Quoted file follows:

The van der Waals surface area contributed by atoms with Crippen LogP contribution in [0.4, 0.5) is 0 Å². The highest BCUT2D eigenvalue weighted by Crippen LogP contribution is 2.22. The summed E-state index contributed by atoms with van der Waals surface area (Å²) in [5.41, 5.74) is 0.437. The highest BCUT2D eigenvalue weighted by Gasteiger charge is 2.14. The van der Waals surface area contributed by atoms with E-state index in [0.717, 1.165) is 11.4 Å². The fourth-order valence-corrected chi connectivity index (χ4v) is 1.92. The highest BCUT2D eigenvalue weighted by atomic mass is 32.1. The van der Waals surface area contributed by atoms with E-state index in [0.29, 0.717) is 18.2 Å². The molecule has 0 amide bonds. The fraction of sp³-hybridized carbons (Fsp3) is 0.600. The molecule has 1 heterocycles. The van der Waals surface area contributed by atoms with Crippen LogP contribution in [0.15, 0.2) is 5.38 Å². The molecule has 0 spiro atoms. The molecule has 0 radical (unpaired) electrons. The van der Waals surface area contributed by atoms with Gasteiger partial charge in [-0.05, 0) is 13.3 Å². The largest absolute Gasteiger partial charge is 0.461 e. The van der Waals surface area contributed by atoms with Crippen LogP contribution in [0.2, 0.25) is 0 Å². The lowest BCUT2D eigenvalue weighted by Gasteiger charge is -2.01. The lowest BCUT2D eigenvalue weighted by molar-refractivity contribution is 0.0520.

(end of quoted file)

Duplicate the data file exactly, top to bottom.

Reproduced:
The van der Waals surface area contributed by atoms with Crippen LogP contribution in [0.4, 0.5) is 0 Å². The highest BCUT2D eigenvalue weighted by Crippen LogP contribution is 2.22. The summed E-state index contributed by atoms with van der Waals surface area (Å²) in [5.41, 5.74) is 0.437. The highest BCUT2D eigenvalue weighted by Gasteiger charge is 2.14. The van der Waals surface area contributed by atoms with E-state index in [0.717, 1.165) is 11.4 Å². The fourth-order valence-corrected chi connectivity index (χ4v) is 1.92. The highest BCUT2D eigenvalue weighted by atomic mass is 32.1. The van der Waals surface area contributed by atoms with E-state index in [0.29, 0.717) is 18.2 Å². The molecule has 0 amide bonds. The fraction of sp³-hybridized carbons (Fsp3) is 0.600. The molecule has 1 heterocycles. The van der Waals surface area contributed by atoms with Crippen LogP contribution in [0.15, 0.2) is 5.38 Å². The molecule has 0 spiro atoms. The molecule has 0 radical (unpaired) electrons. The van der Waals surface area contributed by atoms with Gasteiger partial charge in [-0.05, 0) is 13.3 Å². The largest absolute Gasteiger partial charge is 0.461 e. The van der Waals surface area contributed by atoms with Crippen LogP contribution in [0.2, 0.25) is 0 Å². The lowest BCUT2D eigenvalue weighted by Gasteiger charge is -2.01. The lowest BCUT2D eigenvalue weighted by molar-refractivity contribution is 0.0520.